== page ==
“The challenge now is for MPs across the Chamber to unite behind a common purpose in ensuring that this UK government is prevented from railroading further Brexit legislation through that risks the very foundations of devolution.”

Sir Keir Starmer, Labour’s shadow Brexit secretary, said the result was “deeply disappointing”.

He added: “This bill is an affront to parliamentary democracy and a naked power grab by government ministers. It leaves rights unprotected, it silences parliament on key decisions and undermines the devolution settlement.

“It will make the Brexit process more uncertain, and lead to division and chaos when we need unity and clarity.

“Labour will seek to amend and remove the worst aspects from the bill as it passes through parliament. But the flaws are so fundamental it’s hard to see how this bill could ever be made fit for purpose.”

During the debate Gethins clashed with new Stirling Tory MP Stephen Kerr, who criticised his use of the phrase“power grab”.

“That is the new in-fashion statement from the Scottish National party,” Kerr said, asking Gethins to “name one power that the UK Government will grab back from Holyrood?”

Gethins replied: “On fishing, on agriculture and on energy, we were told that these powers would come back to the Scottish Parliament without touching the sides, so where are the full powers over fishing, agriculture, energy and education?

“They are being retained by this Parliament on the 20th anniversary of the devolution process.”

Aberdeen South Tory MP Ross Thomson said voting against Bill would constitute “an act of betrayal against the referendum result and the will of the people, who we trusted to make the decision on our EU membership.”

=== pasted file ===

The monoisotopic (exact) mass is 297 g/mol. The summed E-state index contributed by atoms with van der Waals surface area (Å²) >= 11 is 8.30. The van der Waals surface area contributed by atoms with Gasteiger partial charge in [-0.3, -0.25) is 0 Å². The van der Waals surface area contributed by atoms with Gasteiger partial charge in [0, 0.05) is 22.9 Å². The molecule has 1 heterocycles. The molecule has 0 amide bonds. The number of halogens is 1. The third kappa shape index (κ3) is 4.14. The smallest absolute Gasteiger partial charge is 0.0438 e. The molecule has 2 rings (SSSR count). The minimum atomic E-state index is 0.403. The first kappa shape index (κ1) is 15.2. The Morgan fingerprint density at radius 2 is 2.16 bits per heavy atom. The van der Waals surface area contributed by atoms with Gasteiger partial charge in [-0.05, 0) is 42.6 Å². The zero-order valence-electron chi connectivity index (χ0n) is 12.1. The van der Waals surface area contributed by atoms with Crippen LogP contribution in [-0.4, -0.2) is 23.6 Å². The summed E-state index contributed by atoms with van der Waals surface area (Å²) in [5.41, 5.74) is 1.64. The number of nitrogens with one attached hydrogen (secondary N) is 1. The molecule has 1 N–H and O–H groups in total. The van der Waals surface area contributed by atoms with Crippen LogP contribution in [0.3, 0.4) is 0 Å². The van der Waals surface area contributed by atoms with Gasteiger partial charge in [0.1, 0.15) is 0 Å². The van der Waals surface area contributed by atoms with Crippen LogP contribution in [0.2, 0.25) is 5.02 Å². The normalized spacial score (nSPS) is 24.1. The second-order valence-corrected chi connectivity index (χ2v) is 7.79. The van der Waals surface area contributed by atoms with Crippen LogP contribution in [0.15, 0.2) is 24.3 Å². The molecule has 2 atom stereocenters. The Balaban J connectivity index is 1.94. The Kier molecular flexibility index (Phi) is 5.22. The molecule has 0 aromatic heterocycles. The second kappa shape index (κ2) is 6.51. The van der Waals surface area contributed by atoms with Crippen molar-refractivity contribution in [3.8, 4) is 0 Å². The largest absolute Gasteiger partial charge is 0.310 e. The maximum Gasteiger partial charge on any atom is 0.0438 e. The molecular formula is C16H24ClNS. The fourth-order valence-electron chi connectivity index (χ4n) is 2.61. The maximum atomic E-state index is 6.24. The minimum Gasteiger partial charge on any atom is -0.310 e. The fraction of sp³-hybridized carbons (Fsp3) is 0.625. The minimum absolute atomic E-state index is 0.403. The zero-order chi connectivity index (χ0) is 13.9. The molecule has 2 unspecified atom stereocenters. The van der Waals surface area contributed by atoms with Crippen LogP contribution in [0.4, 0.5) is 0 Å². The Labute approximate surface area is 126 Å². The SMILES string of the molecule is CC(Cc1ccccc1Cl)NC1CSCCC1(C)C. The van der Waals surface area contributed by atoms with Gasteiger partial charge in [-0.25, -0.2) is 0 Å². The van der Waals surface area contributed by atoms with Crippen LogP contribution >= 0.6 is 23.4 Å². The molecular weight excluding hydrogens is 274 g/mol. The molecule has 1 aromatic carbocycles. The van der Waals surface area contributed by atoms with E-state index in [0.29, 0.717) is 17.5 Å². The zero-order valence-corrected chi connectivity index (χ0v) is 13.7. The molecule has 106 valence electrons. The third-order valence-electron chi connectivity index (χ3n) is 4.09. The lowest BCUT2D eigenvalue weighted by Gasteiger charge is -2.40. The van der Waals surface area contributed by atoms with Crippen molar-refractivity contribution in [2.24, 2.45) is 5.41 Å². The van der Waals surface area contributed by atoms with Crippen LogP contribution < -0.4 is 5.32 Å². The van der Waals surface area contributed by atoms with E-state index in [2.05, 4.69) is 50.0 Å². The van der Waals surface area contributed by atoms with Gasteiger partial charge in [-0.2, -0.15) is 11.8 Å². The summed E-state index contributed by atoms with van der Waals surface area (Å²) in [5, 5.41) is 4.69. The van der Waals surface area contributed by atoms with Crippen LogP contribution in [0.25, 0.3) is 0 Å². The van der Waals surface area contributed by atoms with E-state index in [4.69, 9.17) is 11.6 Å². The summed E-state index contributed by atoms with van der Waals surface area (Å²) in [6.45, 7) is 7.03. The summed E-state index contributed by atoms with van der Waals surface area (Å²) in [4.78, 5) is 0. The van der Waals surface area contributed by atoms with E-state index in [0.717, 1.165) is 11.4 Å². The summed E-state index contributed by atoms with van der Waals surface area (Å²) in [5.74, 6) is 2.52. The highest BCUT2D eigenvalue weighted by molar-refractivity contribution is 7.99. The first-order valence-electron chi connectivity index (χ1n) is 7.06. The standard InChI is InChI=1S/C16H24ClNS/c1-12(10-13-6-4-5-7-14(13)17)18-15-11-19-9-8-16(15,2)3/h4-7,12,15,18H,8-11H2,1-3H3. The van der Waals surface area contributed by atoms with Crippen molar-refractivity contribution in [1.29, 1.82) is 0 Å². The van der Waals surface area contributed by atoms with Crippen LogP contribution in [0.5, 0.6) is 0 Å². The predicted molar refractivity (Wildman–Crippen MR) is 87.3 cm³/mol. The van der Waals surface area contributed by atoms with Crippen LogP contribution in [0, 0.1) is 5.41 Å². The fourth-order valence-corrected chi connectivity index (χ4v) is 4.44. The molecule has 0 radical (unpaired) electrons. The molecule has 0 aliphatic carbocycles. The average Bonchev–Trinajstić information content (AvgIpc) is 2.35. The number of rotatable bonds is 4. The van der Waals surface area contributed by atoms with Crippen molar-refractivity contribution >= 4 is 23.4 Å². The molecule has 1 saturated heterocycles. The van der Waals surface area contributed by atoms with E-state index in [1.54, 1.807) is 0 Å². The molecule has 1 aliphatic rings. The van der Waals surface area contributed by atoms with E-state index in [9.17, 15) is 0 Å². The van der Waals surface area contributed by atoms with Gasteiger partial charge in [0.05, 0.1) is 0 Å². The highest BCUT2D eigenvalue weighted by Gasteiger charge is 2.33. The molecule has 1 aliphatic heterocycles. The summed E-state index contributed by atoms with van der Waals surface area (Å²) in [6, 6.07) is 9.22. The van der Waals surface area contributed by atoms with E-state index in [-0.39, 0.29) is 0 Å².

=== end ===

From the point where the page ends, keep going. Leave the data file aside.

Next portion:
“Leaving the EU will make Scotland’s Parliament inherently more powerful,” he insisted, adding: “Not only does the SNP position on new powers show how truly brass its neck is; it shows the shameless depths of scaremongering that the SNP will delve into to play constitutional tricks, fuelled by their politics of division.”

The SNP’s Hannah Bardell said the Bill was ”a wrecking ball for British democracy and the cross-party working and consensus that created the Scottish Parliament.”

Earlier in the day, Labour leader Jeremy Corbyn had created some confusion when he indicated his party were now open to the idea of staying in the single market. It was something of a U-turn, as previously Labour had only called for access to the single market.

A spokesman for Corbyn later clarified that he hadn’t U-turned, and that he still wanted just access.

“We want a relationship which allows us to trade within the single market,” he said.

“Whether that’s formal membership – which is only possible, I believe, if you are actually a member of the EU – or whether it’s an agreed trading relationship, is open for discussion. The outcome is more important than the nomenclature on the way.”